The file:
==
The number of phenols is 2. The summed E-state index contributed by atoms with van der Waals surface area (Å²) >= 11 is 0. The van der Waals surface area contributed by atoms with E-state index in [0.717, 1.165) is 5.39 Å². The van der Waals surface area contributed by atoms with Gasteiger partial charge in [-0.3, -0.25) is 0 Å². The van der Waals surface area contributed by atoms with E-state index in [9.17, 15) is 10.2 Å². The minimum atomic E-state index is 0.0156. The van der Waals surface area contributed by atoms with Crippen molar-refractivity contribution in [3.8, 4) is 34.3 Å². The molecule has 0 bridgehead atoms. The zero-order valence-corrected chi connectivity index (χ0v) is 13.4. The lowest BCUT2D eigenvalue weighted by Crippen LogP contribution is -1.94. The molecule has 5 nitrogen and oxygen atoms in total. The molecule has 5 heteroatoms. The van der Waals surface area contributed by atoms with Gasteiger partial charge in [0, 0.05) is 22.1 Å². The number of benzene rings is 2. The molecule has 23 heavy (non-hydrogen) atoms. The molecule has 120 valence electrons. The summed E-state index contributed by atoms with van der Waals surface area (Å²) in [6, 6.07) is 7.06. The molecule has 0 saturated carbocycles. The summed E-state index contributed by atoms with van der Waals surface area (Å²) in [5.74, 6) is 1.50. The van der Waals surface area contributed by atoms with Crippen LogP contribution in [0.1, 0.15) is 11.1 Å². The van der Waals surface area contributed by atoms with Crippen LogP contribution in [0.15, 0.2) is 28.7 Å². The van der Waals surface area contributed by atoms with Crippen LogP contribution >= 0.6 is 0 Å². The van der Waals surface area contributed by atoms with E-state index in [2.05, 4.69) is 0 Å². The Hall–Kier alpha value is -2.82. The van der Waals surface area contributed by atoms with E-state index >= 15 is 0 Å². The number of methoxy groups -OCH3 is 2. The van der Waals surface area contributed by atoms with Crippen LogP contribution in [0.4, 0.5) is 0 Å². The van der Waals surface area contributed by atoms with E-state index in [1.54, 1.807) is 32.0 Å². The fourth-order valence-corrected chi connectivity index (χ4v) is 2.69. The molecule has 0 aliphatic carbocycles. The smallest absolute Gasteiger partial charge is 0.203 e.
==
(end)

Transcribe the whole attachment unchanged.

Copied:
The number of phenols is 2. The summed E-state index contributed by atoms with van der Waals surface area (Å²) >= 11 is 0. The van der Waals surface area contributed by atoms with E-state index in [0.717, 1.165) is 5.39 Å². The van der Waals surface area contributed by atoms with Gasteiger partial charge in [-0.3, -0.25) is 0 Å². The van der Waals surface area contributed by atoms with E-state index in [9.17, 15) is 10.2 Å². The minimum atomic E-state index is 0.0156. The van der Waals surface area contributed by atoms with Crippen molar-refractivity contribution in [3.8, 4) is 34.3 Å². The molecule has 0 bridgehead atoms. The zero-order valence-corrected chi connectivity index (χ0v) is 13.4. The lowest BCUT2D eigenvalue weighted by Crippen LogP contribution is -1.94. The molecule has 5 nitrogen and oxygen atoms in total. The molecule has 5 heteroatoms. The van der Waals surface area contributed by atoms with Gasteiger partial charge in [0, 0.05) is 22.1 Å². The number of benzene rings is 2. The molecule has 23 heavy (non-hydrogen) atoms. The molecule has 120 valence electrons. The summed E-state index contributed by atoms with van der Waals surface area (Å²) in [6, 6.07) is 7.06. The molecule has 0 saturated carbocycles. The summed E-state index contributed by atoms with van der Waals surface area (Å²) in [5.74, 6) is 1.50. The van der Waals surface area contributed by atoms with Crippen LogP contribution in [0.1, 0.15) is 11.1 Å². The van der Waals surface area contributed by atoms with Crippen LogP contribution in [0.15, 0.2) is 28.7 Å². The van der Waals surface area contributed by atoms with Crippen LogP contribution >= 0.6 is 0 Å². The van der Waals surface area contributed by atoms with E-state index in [2.05, 4.69) is 0 Å². The Hall–Kier alpha value is -2.82. The van der Waals surface area contributed by atoms with E-state index >= 15 is 0 Å². The number of methoxy groups -OCH3 is 2. The van der Waals surface area contributed by atoms with Crippen LogP contribution in [0.4, 0.5) is 0 Å². The van der Waals surface area contributed by atoms with E-state index in [1.54, 1.807) is 32.0 Å². The fourth-order valence-corrected chi connectivity index (χ4v) is 2.69. The molecule has 0 aliphatic carbocycles. The smallest absolute Gasteiger partial charge is 0.203 e.